Wednesday, June 05, 2013
Three litigation matters that have tangential relationships to the blog’s themes.
First, this morning’s New York Times reports that Yale (undisclosed amount) and New Haven ($200,000) have reached a settlement with James Van de Velde, a former Yale lecturer falsely accused of murdering a Yale student named Suzanne Jovin, whose thesis Van de Velde had supervised. Both New Haven and Yale denied any wrongdoing, though it’s safe to assume that they didn’t fork over six-figure amounts out of the goodness of their hearts.
In 1998, Van de Velde was a popular lecturer, but after the allegations was transformed—as the Times notes today—into a “pariah.” Even though he was never charged with any crime, he was removed from the classroom by then-Yale dean Richard Brodhead. Justifying his decision in a 1999 interview with New York Times Magazine, Brodhead remarked, “The presumption of innocence is not a trivial thing.”
Brodhead demonstrated his commitment to the presumption of innocence not merely by removing Van de Velde from the classroom, but by informing him that any letter from Yale would have to mention “the intervening controversy.”
Second, as part of its (mercifully unsuccessful) crusade to weaken the First Amendment protections of all newsgatherers in Maine by forcing me to turn over confidential, unpublished exchanges with sources, Duke sought to neuter a First Circuit case called Cusumano v. Microsoft. The ruling provides substantial protections—along the lines afforded to journalists—for professors in the First Circuit.
Acting at the behest of treaty-related demands from Britain, a U.S. government filing against Boston College threatened to do what Duke could not—undermine Cusumano. The case, which involved oral histories of former IRA members, began when the professors who conducted the oral histories did not retain possession of them (such a move isn’t necessarily uncommon), and instead deposited them in the Boston College library. But initially BC (unlike my experience in the Duke case, or most journalists who receive such subpoenas) didn’t resist a government subpoena to other oral histories in the collection, which complicated the case. A district court ordered BC to turn over 85 of the oral histories to the British government.
On Monday, the First Circuit ruled that the district court “abused its discretion in ordering the production of a significant number of interviews that only contain information that is in fact irrelevant to the subject matter of the subpoena.” It substantially narrowed the scope of the subpoena (to 11 oral histories), and made clear that Cusumano remained good law in the circuit.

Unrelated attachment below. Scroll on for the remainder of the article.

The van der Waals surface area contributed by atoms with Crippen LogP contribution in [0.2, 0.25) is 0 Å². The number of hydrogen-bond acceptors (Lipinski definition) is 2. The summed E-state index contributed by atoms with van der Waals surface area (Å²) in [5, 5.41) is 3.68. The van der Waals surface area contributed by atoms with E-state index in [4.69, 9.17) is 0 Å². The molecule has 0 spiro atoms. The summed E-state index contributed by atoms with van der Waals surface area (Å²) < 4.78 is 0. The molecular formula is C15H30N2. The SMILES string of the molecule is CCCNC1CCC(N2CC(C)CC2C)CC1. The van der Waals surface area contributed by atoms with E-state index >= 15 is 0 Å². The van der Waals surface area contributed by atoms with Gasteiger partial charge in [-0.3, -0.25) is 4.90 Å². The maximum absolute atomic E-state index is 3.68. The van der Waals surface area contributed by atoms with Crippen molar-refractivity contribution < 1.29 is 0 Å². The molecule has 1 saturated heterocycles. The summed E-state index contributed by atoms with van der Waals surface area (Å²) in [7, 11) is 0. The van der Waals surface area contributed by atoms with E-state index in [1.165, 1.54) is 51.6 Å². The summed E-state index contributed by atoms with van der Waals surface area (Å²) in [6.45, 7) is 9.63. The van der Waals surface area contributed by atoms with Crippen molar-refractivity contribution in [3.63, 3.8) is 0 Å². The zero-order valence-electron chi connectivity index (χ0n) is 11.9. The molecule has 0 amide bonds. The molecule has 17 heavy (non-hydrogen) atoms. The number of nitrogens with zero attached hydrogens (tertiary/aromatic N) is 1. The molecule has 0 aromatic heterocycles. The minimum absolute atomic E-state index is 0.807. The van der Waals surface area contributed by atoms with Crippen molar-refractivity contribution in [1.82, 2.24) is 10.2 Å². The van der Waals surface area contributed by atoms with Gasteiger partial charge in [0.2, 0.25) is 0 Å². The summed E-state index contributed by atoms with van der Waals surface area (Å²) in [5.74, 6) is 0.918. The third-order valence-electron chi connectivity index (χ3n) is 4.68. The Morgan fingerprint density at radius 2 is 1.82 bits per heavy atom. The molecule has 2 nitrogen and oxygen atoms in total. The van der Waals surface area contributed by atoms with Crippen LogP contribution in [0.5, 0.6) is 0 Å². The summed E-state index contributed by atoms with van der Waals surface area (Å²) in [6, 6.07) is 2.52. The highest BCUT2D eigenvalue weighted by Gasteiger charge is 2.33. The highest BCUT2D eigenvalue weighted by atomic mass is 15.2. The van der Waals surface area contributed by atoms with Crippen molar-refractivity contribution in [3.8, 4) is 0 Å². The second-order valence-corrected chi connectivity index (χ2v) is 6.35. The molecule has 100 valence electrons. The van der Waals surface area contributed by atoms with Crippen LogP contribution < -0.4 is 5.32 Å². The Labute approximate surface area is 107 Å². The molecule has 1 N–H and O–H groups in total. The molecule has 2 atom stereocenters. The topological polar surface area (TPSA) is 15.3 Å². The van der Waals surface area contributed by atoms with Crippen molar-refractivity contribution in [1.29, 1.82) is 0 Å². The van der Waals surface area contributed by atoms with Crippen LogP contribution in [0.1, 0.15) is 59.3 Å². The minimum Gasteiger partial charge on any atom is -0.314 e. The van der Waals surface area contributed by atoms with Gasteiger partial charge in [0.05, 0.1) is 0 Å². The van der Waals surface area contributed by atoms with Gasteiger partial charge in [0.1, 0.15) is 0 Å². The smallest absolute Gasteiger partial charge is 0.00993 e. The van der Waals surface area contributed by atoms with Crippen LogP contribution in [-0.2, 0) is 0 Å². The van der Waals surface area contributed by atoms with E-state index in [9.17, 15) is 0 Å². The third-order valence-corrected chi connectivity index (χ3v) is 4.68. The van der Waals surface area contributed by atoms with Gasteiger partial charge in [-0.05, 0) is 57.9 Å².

Finally, last week came the latest in the Paterno family’s effort to restore the tarnished reputation of the late Penn State football coach. The family, along with some family-aligned trustees and former football players, filed suit against the NCAA. As Yahoo’s Dan Wetzel perceptively observed, although the NCAA is the named defendant in the lawsuit, a better title would be “Paterno v. Penn State,” since the suit appears to flow from the Paterno family’s rage that the current Penn State administration launched the Freeh Report and then accepted the report’s findings.
The suit itself offers no new information, contending instead (as the family and its representatives have before) that the university should have adopted wildly counterintuitive interpretations of the evidence that Freeh recovered, or that the NCAA’s decision to accept the university’s investigation rather than to conduct its own inquiry violated the late Paterno’s due process.
From an academic standpoint, however, the lawsuit’s most interesting item is that four Penn State professors—Associate professor of hospitality management Peter Bordi, Professor of geosciences Terry Engelder, Professor of education Spencer Niles, and Assistant professor of hospitality management John O’Donnell—signed on as plaintiffs.
Federal courts have strict rules regarding standing. In cases such as the Paterno lawsuit, plaintiffs must be able to demonstrate some sort of injury that the courts can redress.
The lawsuit itself makes two such standing claims. First, that “the Consent Decree [between the NCAA and Penn State] has interfered with the administration of Penn State, and limited the faculty’s ability to attract and retain high-caliber faculty, administrators, staff, and students, which has reduced the value of the faculty’s own positions and their ability to compete within their fields.” I’m sure everyone is eager to hear how NCAA sanctions against the football program have prevented the school from attracting “high-caliber” professors of hospitality management.
Second, that “the imposed Consent Decree is an indictment of the entire Penn State community, including individual institutional leaders, members of the Board of Trustees, those responsible for and participants in athletic programs, the faculty, and the student body. The Consent Decree charges that every level of the Penn State community created and maintained a culture of reverence for, fear of, and deference to the football program.”
I’d say the participation of Professors Bordi, Engelder, Niles, and O’Donnell in this lawsuit provides a pretty good sign of how at least the academic “level of the Penn State community created and maintained a culture of reverence for, fear of, and deference to the football program.”